BACK BELTS

Back belts are devices that can be worn to support the back. It was originally used in medical rehabilitation treatment. Athletes who lift weights have also worn leather belts. There are also “industrial back belts” in use. Although many different belts are available, the most popular kind is a thin, elastic belt worn around the lower back and occasionally secured with suspenders.

Why do individuals use back belts?

Theoretically, a back belt reduces stress on the spine, increases intra-abdominal pressure, stiffens the spine, and decreases lifting loads. A back belt advertisement states that it will act as a continual reminder to the user to avoid dangerous bends, awkward postures, and heavy loads, all of which contribute to the avoidance of workplace accidents.

Do back belts prevent injuries?

Back belts have become more popular as a means of preventing injury when lifting in recent years. Sometimes known as “back supports” or “abdominal belts,” are now worn by employees in a variety of professions, like airline baggage handlers, and warehouse workers. In the United States, the National Institute for Occupational Safety and Health (NIOSH) established the Back Belt Working Group to investigate and assess back belt information. Their overall results are as follows:

  • Personal safety equipment such as back belt should not be considered.
  • Back belts are not suggested for usage in work environments.

The NIOSH group’s concerns that led to such findings were as follows:

  • None of the research looked at could demonstrate that wearing a back belt substantially decreased pressure on the spine during a lift.
  • Back belts restrict movement and may impair muscle and tendon suppleness and elasticity, possibly leading to back pain.
  • Back belts might provide a false feeling of security, increasing the danger of carrying heavy weights.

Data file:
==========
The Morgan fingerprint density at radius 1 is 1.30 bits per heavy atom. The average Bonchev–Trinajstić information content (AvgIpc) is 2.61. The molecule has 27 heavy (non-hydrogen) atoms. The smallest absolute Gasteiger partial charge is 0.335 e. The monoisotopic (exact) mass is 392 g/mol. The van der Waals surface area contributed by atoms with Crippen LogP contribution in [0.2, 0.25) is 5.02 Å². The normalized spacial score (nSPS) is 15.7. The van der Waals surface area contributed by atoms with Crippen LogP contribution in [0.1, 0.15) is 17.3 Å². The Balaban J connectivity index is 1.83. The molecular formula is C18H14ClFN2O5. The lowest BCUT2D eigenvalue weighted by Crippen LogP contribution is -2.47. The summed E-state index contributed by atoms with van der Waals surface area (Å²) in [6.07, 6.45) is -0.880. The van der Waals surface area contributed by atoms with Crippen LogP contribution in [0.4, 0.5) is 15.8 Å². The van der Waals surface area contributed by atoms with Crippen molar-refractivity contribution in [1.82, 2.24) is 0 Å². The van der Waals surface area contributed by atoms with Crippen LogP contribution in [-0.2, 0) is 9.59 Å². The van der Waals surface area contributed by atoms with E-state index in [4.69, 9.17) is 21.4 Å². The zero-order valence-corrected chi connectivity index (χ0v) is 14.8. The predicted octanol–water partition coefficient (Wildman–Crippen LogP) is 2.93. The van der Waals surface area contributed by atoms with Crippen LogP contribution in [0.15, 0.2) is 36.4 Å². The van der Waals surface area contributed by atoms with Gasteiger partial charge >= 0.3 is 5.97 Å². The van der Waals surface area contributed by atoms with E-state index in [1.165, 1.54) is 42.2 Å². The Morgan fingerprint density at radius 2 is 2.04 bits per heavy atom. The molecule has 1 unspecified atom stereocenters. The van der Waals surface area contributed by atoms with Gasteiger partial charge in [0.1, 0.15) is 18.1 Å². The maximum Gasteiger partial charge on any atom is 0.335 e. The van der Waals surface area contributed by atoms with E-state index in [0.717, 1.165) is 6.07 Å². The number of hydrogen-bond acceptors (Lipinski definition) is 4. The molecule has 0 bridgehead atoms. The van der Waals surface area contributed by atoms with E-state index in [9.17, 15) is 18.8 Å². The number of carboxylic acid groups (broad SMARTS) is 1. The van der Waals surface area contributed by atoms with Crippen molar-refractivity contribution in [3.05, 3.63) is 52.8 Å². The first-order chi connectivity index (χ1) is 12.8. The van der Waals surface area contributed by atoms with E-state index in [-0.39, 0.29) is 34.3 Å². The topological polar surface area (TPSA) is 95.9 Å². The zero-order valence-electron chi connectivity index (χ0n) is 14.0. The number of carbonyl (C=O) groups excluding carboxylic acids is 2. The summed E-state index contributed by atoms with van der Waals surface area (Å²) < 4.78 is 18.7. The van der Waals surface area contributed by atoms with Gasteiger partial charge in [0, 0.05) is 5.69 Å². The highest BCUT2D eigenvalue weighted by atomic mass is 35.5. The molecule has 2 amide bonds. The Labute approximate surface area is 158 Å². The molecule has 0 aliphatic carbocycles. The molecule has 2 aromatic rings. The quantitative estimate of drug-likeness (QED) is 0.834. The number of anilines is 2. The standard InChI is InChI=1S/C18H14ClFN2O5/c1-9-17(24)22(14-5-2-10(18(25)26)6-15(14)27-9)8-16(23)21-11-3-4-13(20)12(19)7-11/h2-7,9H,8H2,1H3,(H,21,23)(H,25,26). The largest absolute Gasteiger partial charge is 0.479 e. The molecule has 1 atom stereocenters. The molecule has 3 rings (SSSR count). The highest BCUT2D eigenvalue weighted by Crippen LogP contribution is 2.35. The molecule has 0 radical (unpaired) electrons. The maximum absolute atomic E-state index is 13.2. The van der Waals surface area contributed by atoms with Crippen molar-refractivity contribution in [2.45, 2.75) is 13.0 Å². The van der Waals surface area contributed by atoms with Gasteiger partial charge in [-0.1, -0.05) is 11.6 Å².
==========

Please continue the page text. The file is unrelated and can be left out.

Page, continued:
With these suggestions in mind, the Ontario Ministry of Labour produced “Back Belts in Manual Material Handling,” which cautions users and prospective users of all types of back belts of the possible health concerns that using these devices may pose.

Is it possible that wearing a back belt increases the risk of injury?

There is no definite research on the benefit or detrimental consequences of wearing back belt at this time. It may be beneficial; however, there is also worry that they may be harmful to employees. As a consequence of the NIOSH analysis, the Institute is worried about the possible negative implications of a false feeling of security that may accompany the usage of a back belt.

Therefore, instead of depending on back belt, organizations should start implementing a complete ergonomics program to safeguard all employees. Redesigning the work environment and duties to limit the risks of lifting is the most effective strategy to avoid back injury. Training to recognize lifting dangers and use safe techniques and approaches should increase program efficacy.

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